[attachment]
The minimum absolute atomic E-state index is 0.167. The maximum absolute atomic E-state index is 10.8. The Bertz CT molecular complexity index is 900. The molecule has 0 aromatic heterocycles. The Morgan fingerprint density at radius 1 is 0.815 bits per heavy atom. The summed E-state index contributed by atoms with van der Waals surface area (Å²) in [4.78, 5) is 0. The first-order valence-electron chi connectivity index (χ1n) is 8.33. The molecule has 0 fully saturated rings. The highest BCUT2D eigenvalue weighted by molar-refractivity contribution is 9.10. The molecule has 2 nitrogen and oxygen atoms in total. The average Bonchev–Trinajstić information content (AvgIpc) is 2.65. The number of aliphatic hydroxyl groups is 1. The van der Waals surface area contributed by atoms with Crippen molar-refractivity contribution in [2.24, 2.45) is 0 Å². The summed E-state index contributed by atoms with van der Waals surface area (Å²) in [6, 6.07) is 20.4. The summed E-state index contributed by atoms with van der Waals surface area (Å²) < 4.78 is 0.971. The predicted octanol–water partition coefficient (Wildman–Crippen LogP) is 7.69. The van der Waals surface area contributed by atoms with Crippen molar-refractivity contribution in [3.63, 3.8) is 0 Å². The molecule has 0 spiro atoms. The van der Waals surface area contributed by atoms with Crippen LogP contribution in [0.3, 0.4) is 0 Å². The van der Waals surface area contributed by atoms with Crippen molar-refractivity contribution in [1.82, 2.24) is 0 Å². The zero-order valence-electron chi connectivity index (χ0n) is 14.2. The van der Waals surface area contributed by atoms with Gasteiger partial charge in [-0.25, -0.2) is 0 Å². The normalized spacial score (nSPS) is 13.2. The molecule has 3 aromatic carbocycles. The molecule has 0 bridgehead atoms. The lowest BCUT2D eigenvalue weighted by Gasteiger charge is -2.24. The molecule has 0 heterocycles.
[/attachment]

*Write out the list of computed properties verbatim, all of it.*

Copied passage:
The minimum absolute atomic E-state index is 0.167. The maximum absolute atomic E-state index is 10.8. The Bertz CT molecular complexity index is 900. The molecule has 0 aromatic heterocycles. The Morgan fingerprint density at radius 1 is 0.815 bits per heavy atom. The summed E-state index contributed by atoms with van der Waals surface area (Å²) in [4.78, 5) is 0. The first-order valence-electron chi connectivity index (χ1n) is 8.33. The molecule has 0 fully saturated rings. The highest BCUT2D eigenvalue weighted by molar-refractivity contribution is 9.10. The molecule has 2 nitrogen and oxygen atoms in total. The average Bonchev–Trinajstić information content (AvgIpc) is 2.65. The number of aliphatic hydroxyl groups is 1. The van der Waals surface area contributed by atoms with Crippen molar-refractivity contribution in [2.24, 2.45) is 0 Å². The summed E-state index contributed by atoms with van der Waals surface area (Å²) in [6, 6.07) is 20.4. The summed E-state index contributed by atoms with van der Waals surface area (Å²) < 4.78 is 0.971. The predicted octanol–water partition coefficient (Wildman–Crippen LogP) is 7.69. The van der Waals surface area contributed by atoms with Crippen molar-refractivity contribution in [3.63, 3.8) is 0 Å². The molecule has 0 spiro atoms. The van der Waals surface area contributed by atoms with Crippen LogP contribution in [0.3, 0.4) is 0 Å². The van der Waals surface area contributed by atoms with Crippen molar-refractivity contribution in [1.82, 2.24) is 0 Å². The zero-order valence-electron chi connectivity index (χ0n) is 14.2. The van der Waals surface area contributed by atoms with Gasteiger partial charge in [-0.25, -0.2) is 0 Å². The normalized spacial score (nSPS) is 13.2. The molecule has 3 aromatic carbocycles. The molecule has 0 bridgehead atoms. The lowest BCUT2D eigenvalue weighted by Gasteiger charge is -2.24. The molecule has 0 heterocycles.